Let’s calculate the variance according to the formula described in the “formula and process” section above:

```
vr = np.sum((df - mu)**2, axis=0)
variance = vr/m
variance
```

Output:

```
0 1.832631
1 1.709745
dtype: float64
```

Now make it diagonal. As I explained in the section “formulas and processes” after the probability formula, the summation symbol is actually variance

```
var_dia = np.diag(variance)
var_dia
```

Output:

```
array([[1.83263141, 0. ],
[0. , 1.70974533]])
```

Calculation probability:

```
k = len(mu)
X = df - mu
p = 1/((2*np.pi)**(k/2)*(np.linalg.det(var_dia)**0.5))* np.exp(-0.5* np.sum(X @ np.linalg.pinv(var_dia) * X,axis=1))
p
```

The training part has been completed.

The next step is to find the threshold probability. If the probability is lower than the threshold probability, the example data is abnormal data. But we need to find that threshold for our special case.

For this step, we use cross validation data and tags.

For your case, you only need to keep part of the original data for cross validation.

Now import cross validation data and labels:

```
cvx = pd.read_excel('ex8data1.xlsx', sheet_name='Xval', header=None)
cvx.head()
```

The labels are as follows:

```
cvy = pd.read_excel('ex8data1.xlsx', sheet_name='y', header=None)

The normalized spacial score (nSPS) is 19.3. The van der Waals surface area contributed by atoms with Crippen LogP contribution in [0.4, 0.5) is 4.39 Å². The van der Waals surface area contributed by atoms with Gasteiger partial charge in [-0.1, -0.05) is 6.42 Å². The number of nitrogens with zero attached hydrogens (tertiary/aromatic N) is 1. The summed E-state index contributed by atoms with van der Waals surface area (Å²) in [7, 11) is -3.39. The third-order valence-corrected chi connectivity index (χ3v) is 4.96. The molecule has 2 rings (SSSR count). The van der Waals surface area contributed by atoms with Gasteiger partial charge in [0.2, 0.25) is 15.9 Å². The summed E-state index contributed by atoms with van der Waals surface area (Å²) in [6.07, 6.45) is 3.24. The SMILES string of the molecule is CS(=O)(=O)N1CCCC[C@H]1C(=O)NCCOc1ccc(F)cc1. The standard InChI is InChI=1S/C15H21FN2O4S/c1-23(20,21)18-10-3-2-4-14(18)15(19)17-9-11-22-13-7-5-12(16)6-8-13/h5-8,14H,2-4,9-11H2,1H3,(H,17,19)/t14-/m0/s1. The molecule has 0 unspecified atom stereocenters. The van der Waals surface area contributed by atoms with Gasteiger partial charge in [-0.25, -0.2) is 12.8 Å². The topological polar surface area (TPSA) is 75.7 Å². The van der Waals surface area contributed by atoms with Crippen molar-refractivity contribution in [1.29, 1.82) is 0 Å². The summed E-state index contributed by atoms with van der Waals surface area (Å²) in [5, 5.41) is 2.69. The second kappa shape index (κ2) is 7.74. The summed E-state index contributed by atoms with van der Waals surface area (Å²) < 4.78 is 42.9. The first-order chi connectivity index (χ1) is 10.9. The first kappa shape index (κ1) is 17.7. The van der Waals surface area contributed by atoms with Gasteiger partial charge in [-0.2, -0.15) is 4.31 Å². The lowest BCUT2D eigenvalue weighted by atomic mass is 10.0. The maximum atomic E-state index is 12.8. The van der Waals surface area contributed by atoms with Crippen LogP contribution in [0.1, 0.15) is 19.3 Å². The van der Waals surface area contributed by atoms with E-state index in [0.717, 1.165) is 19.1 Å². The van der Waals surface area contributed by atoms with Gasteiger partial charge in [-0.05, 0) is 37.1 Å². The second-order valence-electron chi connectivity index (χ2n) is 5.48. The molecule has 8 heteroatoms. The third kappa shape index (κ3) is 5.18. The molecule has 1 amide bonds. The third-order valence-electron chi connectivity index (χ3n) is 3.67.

cvy.head()
```

I’ll convert ‘cvy’ to a numpy array because I like to use arrays. However, the data frame is also good.

`y = np.array(cvy)`

Output:

```
#Part of an array
array([[0],
[0],
[0],
[0],
[0],
[0],
[0],
[0],
[0],
```

Here, y value 0 indicates that this is a normal example, and y value 1 indicates that this is an abnormal example.

**Now, how do I choose a threshold?**

I don’t want to just check all the probabilities in the probability table. This may not be necessary. Let’s check the probability value again.

`p.describe()`

Output:

```
count 3.070000e+02
mean 5.905331e-02
std 2.324461e-02
min 1.181209e-23
25% 4.361075e-02
50% 6.510144e-02
75% 7.849532e-02
max 8.986095e-02
dtype: float64
```

As shown in the figure, we don’t have much exception data. So, if we start with a value of 75%, this should be good. But to be safe, I’ll start with the average.

Therefore, we will start from the average and lower probability range. We will check the F1 score of each probability in this range.

First, define a function to calculate real examples, false positive examples and false negative examples:

```
def tpfpfn(ep):
tp, fp, fn = 0, 0, 0
for i in range(len(y)):
if p[i] <= ep and y[i][0] == 1:
tp += 1
elif p[i] <= ep and y[i][0] == 0:
fp += 1
elif p[i] > ep and y[i][0] == 1:
fn += 1